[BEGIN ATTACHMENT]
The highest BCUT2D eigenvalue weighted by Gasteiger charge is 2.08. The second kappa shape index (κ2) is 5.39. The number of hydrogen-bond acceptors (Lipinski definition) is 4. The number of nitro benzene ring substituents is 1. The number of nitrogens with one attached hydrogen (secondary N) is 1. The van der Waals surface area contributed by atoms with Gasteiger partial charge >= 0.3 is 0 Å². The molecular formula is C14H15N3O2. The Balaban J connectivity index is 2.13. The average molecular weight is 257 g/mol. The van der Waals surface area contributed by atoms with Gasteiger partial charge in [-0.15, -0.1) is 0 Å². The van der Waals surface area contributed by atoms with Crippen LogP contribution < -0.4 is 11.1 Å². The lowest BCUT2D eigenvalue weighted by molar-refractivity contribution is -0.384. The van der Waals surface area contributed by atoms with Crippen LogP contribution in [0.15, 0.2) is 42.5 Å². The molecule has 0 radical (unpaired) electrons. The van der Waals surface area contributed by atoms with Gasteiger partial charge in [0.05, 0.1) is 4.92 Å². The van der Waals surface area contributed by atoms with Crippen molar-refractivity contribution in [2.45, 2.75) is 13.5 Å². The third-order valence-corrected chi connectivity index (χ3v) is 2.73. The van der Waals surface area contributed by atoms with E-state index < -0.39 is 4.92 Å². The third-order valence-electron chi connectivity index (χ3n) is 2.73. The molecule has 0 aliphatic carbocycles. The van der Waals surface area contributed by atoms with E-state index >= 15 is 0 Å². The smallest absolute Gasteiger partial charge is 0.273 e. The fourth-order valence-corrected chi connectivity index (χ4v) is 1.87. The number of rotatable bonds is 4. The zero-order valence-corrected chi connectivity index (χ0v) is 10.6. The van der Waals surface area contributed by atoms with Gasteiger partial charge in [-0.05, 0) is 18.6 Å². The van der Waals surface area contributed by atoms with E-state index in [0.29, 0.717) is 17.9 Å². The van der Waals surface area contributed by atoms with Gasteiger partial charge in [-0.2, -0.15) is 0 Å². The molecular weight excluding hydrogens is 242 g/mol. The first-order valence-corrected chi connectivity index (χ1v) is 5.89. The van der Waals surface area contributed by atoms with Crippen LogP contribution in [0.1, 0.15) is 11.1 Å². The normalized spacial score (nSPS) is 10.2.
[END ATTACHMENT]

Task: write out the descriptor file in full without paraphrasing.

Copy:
The highest BCUT2D eigenvalue weighted by Gasteiger charge is 2.08. The second kappa shape index (κ2) is 5.39. The number of hydrogen-bond acceptors (Lipinski definition) is 4. The number of nitro benzene ring substituents is 1. The number of nitrogens with one attached hydrogen (secondary N) is 1. The van der Waals surface area contributed by atoms with Gasteiger partial charge >= 0.3 is 0 Å². The molecular formula is C14H15N3O2. The Balaban J connectivity index is 2.13. The average molecular weight is 257 g/mol. The van der Waals surface area contributed by atoms with Gasteiger partial charge in [-0.15, -0.1) is 0 Å². The van der Waals surface area contributed by atoms with Crippen LogP contribution < -0.4 is 11.1 Å². The lowest BCUT2D eigenvalue weighted by molar-refractivity contribution is -0.384. The van der Waals surface area contributed by atoms with Crippen LogP contribution in [0.15, 0.2) is 42.5 Å². The molecule has 0 radical (unpaired) electrons. The van der Waals surface area contributed by atoms with Gasteiger partial charge in [0.05, 0.1) is 4.92 Å². The van der Waals surface area contributed by atoms with Crippen molar-refractivity contribution in [2.45, 2.75) is 13.5 Å². The third-order valence-corrected chi connectivity index (χ3v) is 2.73. The van der Waals surface area contributed by atoms with E-state index < -0.39 is 4.92 Å². The third-order valence-electron chi connectivity index (χ3n) is 2.73. The molecule has 0 aliphatic carbocycles. The van der Waals surface area contributed by atoms with E-state index >= 15 is 0 Å². The smallest absolute Gasteiger partial charge is 0.273 e. The fourth-order valence-corrected chi connectivity index (χ4v) is 1.87. The number of rotatable bonds is 4. The zero-order valence-corrected chi connectivity index (χ0v) is 10.6. The van der Waals surface area contributed by atoms with Gasteiger partial charge in [-0.05, 0) is 18.6 Å². The van der Waals surface area contributed by atoms with E-state index in [0.29, 0.717) is 17.9 Å². The van der Waals surface area contributed by atoms with Gasteiger partial charge in [-0.2, -0.15) is 0 Å². The molecular weight excluding hydrogens is 242 g/mol. The first-order valence-corrected chi connectivity index (χ1v) is 5.89. The van der Waals surface area contributed by atoms with Crippen LogP contribution in [0.1, 0.15) is 11.1 Å². The normalized spacial score (nSPS) is 10.2.